• a ‘retina display’ of the type seen on the iPhone 4. For the iPad this means 3.1m pixels, 2048 x 1536 – double the resolution of previous versions.
  • a dual-core ‘A5X’ chip with quad-core graphics
  • 4G/LTE wireless, which is much faster than 3G but currently only available in the US
  • an upgraded iSight camera which has a 5 megapixel sensor and HD video recording capability.
  • voice dictation (in English, French, German and Japanese)
  • updated iWork applications, and iPhoto with more advanced editing options

It does not have haptic feedback, as commentators had predicted, notes the Guardian, or anything in particular that seems to justify the emphasis put on ‘touch’ in the invitation to the event.

Author

Emma Goodman's picture

Emma Goodman

Date

2012-03-08 15:17

Apple's new Siri voice technology might have an impact on news consumption, Patrick Thornton wrote recently on Poynter.

Siri is type of voice technology featured in the iPhone 4S and its peculiarity is that, unlike older systems, it uses natural language processing. That means - the article explains - that instead of having to ask a precise question, users can formulate their queries in different ways and Siri is able to get the answer anyway.

"Rather than remembering strict commands, the language recognition allows us to speak the way we think without hesitation or frequent errors", explains Marco Arment, creator of iOS app Instapaper and former lead developer of Tumblr, quoted in the article.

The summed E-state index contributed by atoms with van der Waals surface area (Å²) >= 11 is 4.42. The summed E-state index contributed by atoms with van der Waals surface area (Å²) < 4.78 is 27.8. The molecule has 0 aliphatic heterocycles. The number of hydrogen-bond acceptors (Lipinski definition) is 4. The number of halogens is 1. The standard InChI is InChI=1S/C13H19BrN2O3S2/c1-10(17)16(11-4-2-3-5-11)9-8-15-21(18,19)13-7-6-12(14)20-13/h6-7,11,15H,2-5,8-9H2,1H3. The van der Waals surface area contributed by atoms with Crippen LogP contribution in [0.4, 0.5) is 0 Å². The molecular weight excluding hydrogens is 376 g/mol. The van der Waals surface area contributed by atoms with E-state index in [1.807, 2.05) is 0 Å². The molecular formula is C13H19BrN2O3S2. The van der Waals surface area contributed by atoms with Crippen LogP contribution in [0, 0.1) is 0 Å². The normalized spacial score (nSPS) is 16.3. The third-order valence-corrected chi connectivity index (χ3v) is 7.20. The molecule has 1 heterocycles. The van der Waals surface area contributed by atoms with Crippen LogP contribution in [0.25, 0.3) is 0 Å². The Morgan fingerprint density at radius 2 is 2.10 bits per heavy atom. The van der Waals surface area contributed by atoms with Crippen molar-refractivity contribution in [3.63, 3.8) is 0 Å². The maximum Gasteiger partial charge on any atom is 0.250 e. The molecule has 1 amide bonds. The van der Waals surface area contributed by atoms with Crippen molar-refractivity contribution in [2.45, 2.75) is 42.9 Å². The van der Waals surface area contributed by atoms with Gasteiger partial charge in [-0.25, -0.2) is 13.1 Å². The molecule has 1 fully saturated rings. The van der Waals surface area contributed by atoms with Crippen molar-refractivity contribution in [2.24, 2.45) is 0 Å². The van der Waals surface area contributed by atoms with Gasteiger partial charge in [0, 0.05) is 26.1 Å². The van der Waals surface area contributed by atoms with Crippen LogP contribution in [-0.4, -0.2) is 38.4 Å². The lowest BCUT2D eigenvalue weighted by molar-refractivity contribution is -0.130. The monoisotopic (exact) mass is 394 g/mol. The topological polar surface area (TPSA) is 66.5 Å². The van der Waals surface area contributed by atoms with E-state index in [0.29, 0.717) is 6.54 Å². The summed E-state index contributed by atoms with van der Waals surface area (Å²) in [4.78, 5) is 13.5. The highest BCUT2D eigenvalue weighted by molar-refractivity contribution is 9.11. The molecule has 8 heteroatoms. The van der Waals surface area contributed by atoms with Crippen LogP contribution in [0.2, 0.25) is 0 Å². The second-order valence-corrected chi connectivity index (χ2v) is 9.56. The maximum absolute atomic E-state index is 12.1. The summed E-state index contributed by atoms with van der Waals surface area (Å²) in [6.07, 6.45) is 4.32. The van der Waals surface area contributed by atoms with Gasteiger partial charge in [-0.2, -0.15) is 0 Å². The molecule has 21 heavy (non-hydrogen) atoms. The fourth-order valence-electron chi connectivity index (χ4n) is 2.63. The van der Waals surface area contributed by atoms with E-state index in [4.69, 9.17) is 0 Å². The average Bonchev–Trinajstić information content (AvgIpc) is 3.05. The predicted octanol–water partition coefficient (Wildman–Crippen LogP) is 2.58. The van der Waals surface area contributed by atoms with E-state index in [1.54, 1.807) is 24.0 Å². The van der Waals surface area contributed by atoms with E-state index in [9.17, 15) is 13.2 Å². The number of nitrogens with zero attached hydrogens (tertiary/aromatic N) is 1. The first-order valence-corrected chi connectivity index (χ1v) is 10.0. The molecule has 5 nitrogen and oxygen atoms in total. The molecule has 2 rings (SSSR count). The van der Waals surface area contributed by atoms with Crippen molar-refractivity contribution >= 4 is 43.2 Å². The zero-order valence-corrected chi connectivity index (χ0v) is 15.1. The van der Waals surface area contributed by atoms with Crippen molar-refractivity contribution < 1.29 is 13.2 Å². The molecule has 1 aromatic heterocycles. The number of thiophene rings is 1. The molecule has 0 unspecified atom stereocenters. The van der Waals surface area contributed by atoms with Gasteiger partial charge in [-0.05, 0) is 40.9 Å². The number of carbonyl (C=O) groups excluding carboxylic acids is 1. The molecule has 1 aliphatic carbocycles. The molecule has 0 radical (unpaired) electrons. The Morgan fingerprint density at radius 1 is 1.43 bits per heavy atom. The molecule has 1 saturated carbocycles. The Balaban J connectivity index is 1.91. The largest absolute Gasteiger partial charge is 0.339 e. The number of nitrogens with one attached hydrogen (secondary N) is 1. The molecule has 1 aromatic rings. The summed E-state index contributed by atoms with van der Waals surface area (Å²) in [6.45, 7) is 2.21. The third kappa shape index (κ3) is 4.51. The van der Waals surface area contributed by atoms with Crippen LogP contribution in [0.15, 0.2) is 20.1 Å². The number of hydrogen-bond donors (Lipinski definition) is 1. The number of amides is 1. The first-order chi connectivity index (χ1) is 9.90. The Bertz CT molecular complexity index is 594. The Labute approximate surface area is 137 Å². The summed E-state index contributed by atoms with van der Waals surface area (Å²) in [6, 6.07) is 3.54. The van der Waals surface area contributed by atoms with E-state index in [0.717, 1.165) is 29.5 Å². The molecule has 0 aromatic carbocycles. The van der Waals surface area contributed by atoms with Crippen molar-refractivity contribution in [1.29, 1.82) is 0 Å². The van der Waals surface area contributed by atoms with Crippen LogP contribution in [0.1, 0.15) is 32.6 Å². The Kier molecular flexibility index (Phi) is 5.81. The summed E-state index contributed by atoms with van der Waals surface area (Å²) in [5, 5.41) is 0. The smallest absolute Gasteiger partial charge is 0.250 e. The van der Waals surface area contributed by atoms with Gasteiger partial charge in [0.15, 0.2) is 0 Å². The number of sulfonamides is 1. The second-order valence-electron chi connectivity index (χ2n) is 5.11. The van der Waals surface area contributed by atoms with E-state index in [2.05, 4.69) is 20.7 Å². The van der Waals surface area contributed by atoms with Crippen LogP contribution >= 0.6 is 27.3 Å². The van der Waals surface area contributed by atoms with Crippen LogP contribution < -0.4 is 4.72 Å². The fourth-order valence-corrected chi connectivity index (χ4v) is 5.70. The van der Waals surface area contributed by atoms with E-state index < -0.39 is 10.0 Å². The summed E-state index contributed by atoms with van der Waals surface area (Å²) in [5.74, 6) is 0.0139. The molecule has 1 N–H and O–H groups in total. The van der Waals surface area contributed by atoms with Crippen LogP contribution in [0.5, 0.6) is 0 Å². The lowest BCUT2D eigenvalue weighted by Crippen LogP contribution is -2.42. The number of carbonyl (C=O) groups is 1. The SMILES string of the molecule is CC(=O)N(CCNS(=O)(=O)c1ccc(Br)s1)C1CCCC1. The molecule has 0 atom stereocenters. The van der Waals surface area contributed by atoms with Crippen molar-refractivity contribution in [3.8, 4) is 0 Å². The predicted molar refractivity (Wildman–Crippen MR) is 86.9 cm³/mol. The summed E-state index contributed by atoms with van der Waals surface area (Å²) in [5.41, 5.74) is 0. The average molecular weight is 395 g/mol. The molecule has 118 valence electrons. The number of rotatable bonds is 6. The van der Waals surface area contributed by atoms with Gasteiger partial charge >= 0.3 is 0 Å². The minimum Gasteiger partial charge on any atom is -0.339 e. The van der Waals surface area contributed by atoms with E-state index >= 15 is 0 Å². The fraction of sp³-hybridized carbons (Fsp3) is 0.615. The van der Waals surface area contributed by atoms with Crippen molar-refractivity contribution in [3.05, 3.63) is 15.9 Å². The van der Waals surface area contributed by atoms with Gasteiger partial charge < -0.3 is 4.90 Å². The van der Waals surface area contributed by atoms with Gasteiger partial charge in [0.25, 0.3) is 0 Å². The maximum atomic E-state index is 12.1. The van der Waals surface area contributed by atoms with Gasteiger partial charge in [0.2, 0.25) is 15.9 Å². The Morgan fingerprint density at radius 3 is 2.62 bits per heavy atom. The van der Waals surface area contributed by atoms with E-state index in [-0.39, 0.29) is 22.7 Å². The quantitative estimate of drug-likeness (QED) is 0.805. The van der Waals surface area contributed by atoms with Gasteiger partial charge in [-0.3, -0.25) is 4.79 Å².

So far Apple doesn't allow third-party apps to use the technology which is available only for built-in apps on the iPhone 4S but as the article says, this could change soon.

Author

Federica Cherubini's picture

Federica Cherubini

Date

2012-02-15 18:37

Apple's latest launch event was definitely disappointing for those Apple fans awaiting the elusive beast that is the iPhone 5 - but that doesn't mean that the tech giant's latest announcement, the iPhone 4S, was insignificant, as Mashable explains here.

The recent launch of lower price products, such as the Amazon Kindle Fire, which may prove a serious competitor to the iPad, and Aakash, the US-Indian produced tablet that will be sold to students in India for around $35, has prompted questions about whether Apple can maintain its position as tech-brand supreme. Will the iPhone 4S help in this mission?

Relevant developments for publishers include the fact that the device is more closely integrated with Twitter than ever before and also provides an offline reading mode in its Safari browser- something which may cause annoyance to publishers who rely on online advertising revenues. Newsstand - the cunningly named digital newsstand from Apple - will also be an integral part of the device.

Author

Katherine Travers

Date

2011-10-05 19:12

When the iPad was released a year ago, it was immediately clear that the device offered enormous possibilities for news organisations and publishers in general. With Apple promoting its App Store heavily, it seemed natural to turn to apps as a way of publishing on the iPad. Now, however, as the limitations of that approach are becoming apparent, other options are increasingly discussed.

The buzz around HTML5 has been growing for some time now. Jason Baptiste, CEO of OnSwipe, is one of the advocates of HTML5: in a recent interview with GigaOM, Baptiste noted that HTML5 makes it possible to create web pages that are up to par with native apps in terms of visual appearance and user interface.

Publishing content on the Internet, instead of developing dedicated apps, Baptiste said, would solve one of the main issues publishers have with the current tablet market: to make their publications accessible with all of the devices out there, they have to develop a version for each of the platforms available. All tablet devices naturally have adequate web-browsing capabilities, making HTML5 content free of compatibility issues.

Author

Teemu Henriksson's picture

Teemu Henriksson

Date

2011-05-03 16:29